Albany 2015:Book of Abstracts

Albany 2015
Conversation 19
June 9-13 2015
©Adenine Press (2012)

New Grant Programs Offered by the National Institute of General Medical Sciences

Many changes have taken place at the National Institute of General Medical Sciences (NIGMS) over the past few years that affect the way research will be funded in the future. Some of these changes are in organization, some are in leadership, and some reflect shifts in the overall funding environment. Parts of the capacity-building and biomedical technology research resource programs of the former National Center for Research Resources were transferred to NIGMS along with a host of new funding opportunities. On the other hand, years of relatively level NIH budgets have constrained the success rates for individual investigator R01-type grant awards. As NIGMS director Jon Lorsch has outlined in the NIGMS Feedback Loop blog


and other venues, the current distribution of funds may not be optimal, and there is growing consensus that the current biomedical support model is not sustainable. In response, NIGMS is phasing out large-scale and specifically targeted scientific activities that were begun during the NIH budget doubling period in favor of supporting more investigator-initiated research. NIH-wide there is growing interest in grants that focus on the overall productivity of investigators, rather than specific narrowly tailored projects.

One effort is the NIGMS Maximizing Investigators' Research Award (MIRA), which uses the new NIH R35 grant mechanism. This program reflects the need for changes to create a sustainable research funding environment. A MIRA will replace all other NIGMS support for a given independent investigator's laboratory, with a few exceptions. The goals are to enhance the stability of laboratory funding, increase flexibility to pursue new and potentially risky directions, enhance the distribution of funding, and reduce the time spent writing and reviewing grant applications. The applications are to be very brief and judged primarily on the significance and impact of the questions posed and the investigator's record of past scientific contributions. Details of the experimental approach are to be deemphasized. If the pilot is successful, MIRA could become the dominant way that NIGMS funds research, replacing its long history of supporting research primarily through the R01 grant mechanism. Information and future updates about MIRA will be at:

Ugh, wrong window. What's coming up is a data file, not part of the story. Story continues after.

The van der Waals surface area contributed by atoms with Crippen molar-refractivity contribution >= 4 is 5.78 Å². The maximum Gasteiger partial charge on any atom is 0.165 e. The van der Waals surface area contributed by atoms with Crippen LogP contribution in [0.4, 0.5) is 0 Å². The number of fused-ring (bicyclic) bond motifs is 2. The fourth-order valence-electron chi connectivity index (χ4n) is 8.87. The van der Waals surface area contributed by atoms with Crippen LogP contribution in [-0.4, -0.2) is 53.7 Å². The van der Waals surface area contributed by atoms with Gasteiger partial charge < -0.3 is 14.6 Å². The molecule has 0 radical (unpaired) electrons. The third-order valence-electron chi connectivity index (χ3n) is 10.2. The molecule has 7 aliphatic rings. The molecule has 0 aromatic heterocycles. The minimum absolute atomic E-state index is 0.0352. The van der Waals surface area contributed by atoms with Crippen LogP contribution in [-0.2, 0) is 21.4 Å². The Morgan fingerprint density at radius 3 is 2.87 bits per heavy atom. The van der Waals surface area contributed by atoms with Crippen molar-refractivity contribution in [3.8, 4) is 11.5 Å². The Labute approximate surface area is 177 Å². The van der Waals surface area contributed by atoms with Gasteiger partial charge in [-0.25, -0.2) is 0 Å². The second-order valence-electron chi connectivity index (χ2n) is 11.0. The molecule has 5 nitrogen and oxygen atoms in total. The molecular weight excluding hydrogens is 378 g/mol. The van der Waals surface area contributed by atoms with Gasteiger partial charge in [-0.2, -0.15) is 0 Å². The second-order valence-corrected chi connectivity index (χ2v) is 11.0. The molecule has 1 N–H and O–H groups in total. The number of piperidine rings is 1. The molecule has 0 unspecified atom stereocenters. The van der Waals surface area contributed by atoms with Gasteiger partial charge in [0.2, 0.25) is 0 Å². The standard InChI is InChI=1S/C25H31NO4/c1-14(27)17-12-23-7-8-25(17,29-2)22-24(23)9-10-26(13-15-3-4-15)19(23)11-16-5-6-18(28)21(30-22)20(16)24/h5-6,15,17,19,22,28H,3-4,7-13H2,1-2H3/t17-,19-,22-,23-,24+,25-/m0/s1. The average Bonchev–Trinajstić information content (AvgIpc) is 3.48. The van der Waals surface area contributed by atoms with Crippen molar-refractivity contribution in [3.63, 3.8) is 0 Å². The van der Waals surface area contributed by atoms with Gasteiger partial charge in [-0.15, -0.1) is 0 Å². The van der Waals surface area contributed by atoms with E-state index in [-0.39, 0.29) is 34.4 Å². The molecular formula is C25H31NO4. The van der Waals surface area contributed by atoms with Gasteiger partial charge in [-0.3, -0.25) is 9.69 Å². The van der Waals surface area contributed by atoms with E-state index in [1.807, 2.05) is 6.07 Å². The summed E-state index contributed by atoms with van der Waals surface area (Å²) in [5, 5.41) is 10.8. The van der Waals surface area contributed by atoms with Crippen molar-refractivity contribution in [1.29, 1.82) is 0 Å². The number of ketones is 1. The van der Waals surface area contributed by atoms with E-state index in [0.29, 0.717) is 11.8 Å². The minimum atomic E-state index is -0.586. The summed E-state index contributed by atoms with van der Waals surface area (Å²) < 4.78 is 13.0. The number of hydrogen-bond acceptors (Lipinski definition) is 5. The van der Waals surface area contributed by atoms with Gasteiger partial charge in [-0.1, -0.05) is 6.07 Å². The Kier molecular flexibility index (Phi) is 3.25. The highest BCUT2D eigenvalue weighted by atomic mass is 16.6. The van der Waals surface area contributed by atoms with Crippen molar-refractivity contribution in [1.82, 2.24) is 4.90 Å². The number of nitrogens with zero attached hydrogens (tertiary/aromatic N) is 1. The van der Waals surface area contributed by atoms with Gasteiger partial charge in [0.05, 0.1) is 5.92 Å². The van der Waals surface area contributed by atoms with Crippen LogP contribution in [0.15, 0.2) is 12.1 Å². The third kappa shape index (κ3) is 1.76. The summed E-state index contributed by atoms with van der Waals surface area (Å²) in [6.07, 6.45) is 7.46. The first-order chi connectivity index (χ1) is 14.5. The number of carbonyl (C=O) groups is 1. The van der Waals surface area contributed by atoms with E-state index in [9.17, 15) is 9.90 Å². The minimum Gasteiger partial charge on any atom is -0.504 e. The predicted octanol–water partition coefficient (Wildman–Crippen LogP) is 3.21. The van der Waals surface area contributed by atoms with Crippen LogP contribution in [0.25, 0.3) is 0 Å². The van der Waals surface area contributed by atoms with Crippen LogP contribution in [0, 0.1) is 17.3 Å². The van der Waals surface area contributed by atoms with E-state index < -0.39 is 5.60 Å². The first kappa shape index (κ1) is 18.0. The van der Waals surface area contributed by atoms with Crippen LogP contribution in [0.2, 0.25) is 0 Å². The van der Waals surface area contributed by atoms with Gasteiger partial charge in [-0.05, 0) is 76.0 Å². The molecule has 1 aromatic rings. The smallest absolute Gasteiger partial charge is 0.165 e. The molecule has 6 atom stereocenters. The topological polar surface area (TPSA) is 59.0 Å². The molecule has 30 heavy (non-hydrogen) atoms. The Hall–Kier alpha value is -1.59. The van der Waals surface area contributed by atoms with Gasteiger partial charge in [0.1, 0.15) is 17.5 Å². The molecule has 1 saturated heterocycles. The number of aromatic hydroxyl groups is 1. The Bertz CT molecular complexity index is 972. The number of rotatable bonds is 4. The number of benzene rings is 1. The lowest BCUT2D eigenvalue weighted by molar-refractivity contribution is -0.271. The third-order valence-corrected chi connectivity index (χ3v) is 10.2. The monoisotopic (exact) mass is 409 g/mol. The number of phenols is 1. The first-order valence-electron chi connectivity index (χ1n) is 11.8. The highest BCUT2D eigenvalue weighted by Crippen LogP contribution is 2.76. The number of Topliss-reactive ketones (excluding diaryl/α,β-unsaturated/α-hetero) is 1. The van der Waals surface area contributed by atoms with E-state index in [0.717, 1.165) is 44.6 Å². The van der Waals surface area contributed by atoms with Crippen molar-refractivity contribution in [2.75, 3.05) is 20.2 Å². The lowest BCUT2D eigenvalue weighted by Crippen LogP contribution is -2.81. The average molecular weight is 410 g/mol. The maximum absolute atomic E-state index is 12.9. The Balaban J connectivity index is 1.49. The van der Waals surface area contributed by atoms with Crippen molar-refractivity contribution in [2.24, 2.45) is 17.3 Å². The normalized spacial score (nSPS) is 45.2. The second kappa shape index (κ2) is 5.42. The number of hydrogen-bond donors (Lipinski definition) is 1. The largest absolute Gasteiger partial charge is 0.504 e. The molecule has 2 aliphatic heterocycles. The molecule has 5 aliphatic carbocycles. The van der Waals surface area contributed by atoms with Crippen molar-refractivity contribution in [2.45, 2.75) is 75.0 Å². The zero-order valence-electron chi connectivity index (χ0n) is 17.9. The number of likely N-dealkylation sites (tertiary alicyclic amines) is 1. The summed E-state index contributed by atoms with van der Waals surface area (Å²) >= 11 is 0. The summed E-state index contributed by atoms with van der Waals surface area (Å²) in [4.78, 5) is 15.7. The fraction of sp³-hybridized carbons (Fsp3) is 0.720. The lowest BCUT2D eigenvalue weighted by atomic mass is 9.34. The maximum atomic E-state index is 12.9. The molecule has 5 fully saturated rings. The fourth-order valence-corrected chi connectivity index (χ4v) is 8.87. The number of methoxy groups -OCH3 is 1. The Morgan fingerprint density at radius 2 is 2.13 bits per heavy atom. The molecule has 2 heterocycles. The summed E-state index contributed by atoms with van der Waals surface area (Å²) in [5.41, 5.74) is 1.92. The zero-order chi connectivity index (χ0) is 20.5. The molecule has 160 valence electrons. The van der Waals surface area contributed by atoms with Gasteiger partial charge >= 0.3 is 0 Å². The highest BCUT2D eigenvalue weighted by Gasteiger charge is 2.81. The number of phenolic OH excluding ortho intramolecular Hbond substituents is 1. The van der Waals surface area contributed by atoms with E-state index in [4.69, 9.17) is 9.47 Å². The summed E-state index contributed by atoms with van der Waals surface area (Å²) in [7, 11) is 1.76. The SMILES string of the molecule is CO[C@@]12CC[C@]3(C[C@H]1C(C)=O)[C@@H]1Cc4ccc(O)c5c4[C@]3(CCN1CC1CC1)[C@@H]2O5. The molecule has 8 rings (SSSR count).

This talk will present the MIRA and other new or proposed NIGMS funding mechanisms. For general information about NIGMS funding opportunities, see:


Peter C. Preusch

Division of Cell Biology and Biophysics
National Institute of General Medical Sciences
Bethesda, MD 20892-6200

Ph: (301) 594-1158